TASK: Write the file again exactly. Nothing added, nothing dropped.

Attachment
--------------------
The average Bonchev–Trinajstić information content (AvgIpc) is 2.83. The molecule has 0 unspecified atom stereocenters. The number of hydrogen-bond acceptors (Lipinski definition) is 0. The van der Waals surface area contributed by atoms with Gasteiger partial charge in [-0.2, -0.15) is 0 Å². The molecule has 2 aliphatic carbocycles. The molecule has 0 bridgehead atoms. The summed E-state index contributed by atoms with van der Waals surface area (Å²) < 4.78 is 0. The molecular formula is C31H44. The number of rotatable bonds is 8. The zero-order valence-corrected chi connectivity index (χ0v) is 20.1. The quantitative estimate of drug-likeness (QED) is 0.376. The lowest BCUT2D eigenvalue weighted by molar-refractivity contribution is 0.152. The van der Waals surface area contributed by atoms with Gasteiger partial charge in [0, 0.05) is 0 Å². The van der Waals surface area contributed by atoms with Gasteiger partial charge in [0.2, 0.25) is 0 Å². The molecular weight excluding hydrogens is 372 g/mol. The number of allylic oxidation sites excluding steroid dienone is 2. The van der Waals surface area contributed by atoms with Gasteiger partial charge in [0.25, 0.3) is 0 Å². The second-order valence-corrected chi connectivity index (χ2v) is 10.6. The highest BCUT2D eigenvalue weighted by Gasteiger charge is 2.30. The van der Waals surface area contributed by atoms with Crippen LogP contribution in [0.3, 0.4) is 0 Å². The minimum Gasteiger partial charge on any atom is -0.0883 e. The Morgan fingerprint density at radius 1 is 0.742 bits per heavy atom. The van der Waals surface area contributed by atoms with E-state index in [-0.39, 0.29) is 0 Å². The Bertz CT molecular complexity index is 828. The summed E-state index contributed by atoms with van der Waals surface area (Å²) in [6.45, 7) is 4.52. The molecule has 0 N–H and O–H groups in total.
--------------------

The average Bonchev–Trinajstić information content (AvgIpc) is 2.83. The molecule has 0 unspecified atom stereocenters. The number of hydrogen-bond acceptors (Lipinski definition) is 0. The van der Waals surface area contributed by atoms with Gasteiger partial charge in [-0.2, -0.15) is 0 Å². The molecule has 2 aliphatic carbocycles. The molecule has 0 bridgehead atoms. The summed E-state index contributed by atoms with van der Waals surface area (Å²) < 4.78 is 0. The molecular formula is C31H44. The number of rotatable bonds is 8. The zero-order valence-corrected chi connectivity index (χ0v) is 20.1. The quantitative estimate of drug-likeness (QED) is 0.376. The lowest BCUT2D eigenvalue weighted by molar-refractivity contribution is 0.152. The van der Waals surface area contributed by atoms with Gasteiger partial charge in [0, 0.05) is 0 Å². The van der Waals surface area contributed by atoms with Gasteiger partial charge in [0.2, 0.25) is 0 Å². The molecular weight excluding hydrogens is 372 g/mol. The number of allylic oxidation sites excluding steroid dienone is 2. The van der Waals surface area contributed by atoms with Gasteiger partial charge in [0.25, 0.3) is 0 Å². The second-order valence-corrected chi connectivity index (χ2v) is 10.6. The highest BCUT2D eigenvalue weighted by Gasteiger charge is 2.30. The van der Waals surface area contributed by atoms with Crippen LogP contribution in [0.3, 0.4) is 0 Å². The minimum Gasteiger partial charge on any atom is -0.0883 e. The Morgan fingerprint density at radius 1 is 0.742 bits per heavy atom. The van der Waals surface area contributed by atoms with E-state index in [-0.39, 0.29) is 0 Å². The Bertz CT molecular complexity index is 828. The summed E-state index contributed by atoms with van der Waals surface area (Å²) in [6.45, 7) is 4.52. The molecule has 0 N–H and O–H groups in total.